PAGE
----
Garcia signed for $850,000 at the same time De Leon and Encarnacion did. The younger brother of Red Sox outfield prospect Jhostynxon Garcia, Johanfran compiled a .268/.367/.333 slash line to go along with seven doubles, one triple, 23 RBIs, 26 runs scored, 21 walks, and 25 strikeouts in 40 games (161 plate appearances) with the DSL Red Sox Red last season. The 18-year-old backstop also threw out 26 of 58 base stealers from behind the plate.
Santana, like De Leon and Encarnacion, hails from the Dominican Republic. The switch-hitting 17-year-old signed for exactly $600,000 last winter and proceeded to bat .184/.303/.203 with seven doubles, one triple, two home runs, 16 RBIs, 25 runs scored, 12 stolen bases, 18 walks, and 56 strikeouts in 43 games (179 plate appearances) for the DSL Red Sox Red. He logged 317 1/3 innings at second base and just 31 innings at shortstop.
Colmenares received the highest bonus ($125,000) of any of the 16 pitchers Boston signed in 2022. The 17-year-old (turns 18 next month) righty posted a 3.79 ERA and 3.79 FIP with 40 strikeouts to 18 walks over 13 outings (12 starts) spanning 40 1/3 innings of work for the DSL Red Sox Blue. He reportedly possesses a three-pitch mix that includes a 93 mph fastball.
Of the 23 international prospects who received bonuses of less than $100,000 last year, Venezuelan infielder Marvin Alcantara may have made the strongest first impression. After signing for just $30,000, the right-handed hitting 18-year-old batted .302/.406/.397 with 15 doubles, one home run, 29 runs driven in, 49 runs scored, 14 stolen bases, 29 walks, and 33 strikeouts in 53 games (224 plate appearances) with the DSL Red Sox Blue. He put up those numbers while playing every infield position besides first base.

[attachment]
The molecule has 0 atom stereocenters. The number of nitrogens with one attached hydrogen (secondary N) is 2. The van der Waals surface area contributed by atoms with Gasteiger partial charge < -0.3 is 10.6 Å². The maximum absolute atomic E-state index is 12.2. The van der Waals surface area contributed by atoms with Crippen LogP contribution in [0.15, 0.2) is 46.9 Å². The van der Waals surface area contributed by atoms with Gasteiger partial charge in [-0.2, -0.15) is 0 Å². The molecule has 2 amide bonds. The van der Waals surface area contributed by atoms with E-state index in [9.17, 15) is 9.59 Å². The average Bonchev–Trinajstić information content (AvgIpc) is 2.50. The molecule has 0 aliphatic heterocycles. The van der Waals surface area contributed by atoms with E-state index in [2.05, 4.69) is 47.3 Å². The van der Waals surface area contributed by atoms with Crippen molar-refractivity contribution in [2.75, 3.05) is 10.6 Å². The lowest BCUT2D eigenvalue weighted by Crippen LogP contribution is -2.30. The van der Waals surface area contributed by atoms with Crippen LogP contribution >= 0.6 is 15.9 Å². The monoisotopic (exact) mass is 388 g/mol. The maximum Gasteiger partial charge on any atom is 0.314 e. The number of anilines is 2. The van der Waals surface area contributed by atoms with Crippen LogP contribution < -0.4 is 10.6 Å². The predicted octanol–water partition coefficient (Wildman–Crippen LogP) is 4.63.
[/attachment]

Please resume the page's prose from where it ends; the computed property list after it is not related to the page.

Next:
“Just pounding the table for him,” Romero said of Requena’s interest in Alcantara. “He’s one of these guys that the crosscheck group really didn’t get to see much, but he made it to signing day and our area scout was just like, ‘You need to sign this guy!’”
Outside of Encarnacion, Alcantara is presently the only prospect included on SoxProspects.com’s top-60 rankings, as he comes in at No. 37 within the organization.
Alcantara, like many other players listed here, are projected to make the jump to the Florida Complex League for the 2023 minor-league season. Others will return to the Dominican Summer League and continue to hone their skills at the Red Sox’ academy down in El Toro.
Of those six players, catching prospect Johanfran Garcia may stand out above the rest.
Garcia, who turned 17 last month, will sign with Boston for approximately $650,000, per MLB.com’s Jesse Sanchez. The native of Venezuela is the younger brother of Red Sox outfield prospect Jhostynxon Garcia, who originally signed with the club in July 2019.
Listed at 6-foot and 205 pounds, Garcia came into 2022 regarded by MLB Pipeline as the No. 34 overall prospect in this year’s class, ranking fifth among catchers in the publication’s top-50 list.
On the 20-80 scouting scale, MLB Pipeline grades the right-handed hitting backstop’s hit tool at 50, his power tool at 55, his run tool at 45, and his arm tool at 50.
“Garcia is built like Yadier Molina,” his MLB Pipeline scouting report reads. “He’s husky, strong and extremely durable. And while he could eventually develop into an all-around defender like Yadier, Garcia is better known for his bat over his defense at this stage of his career.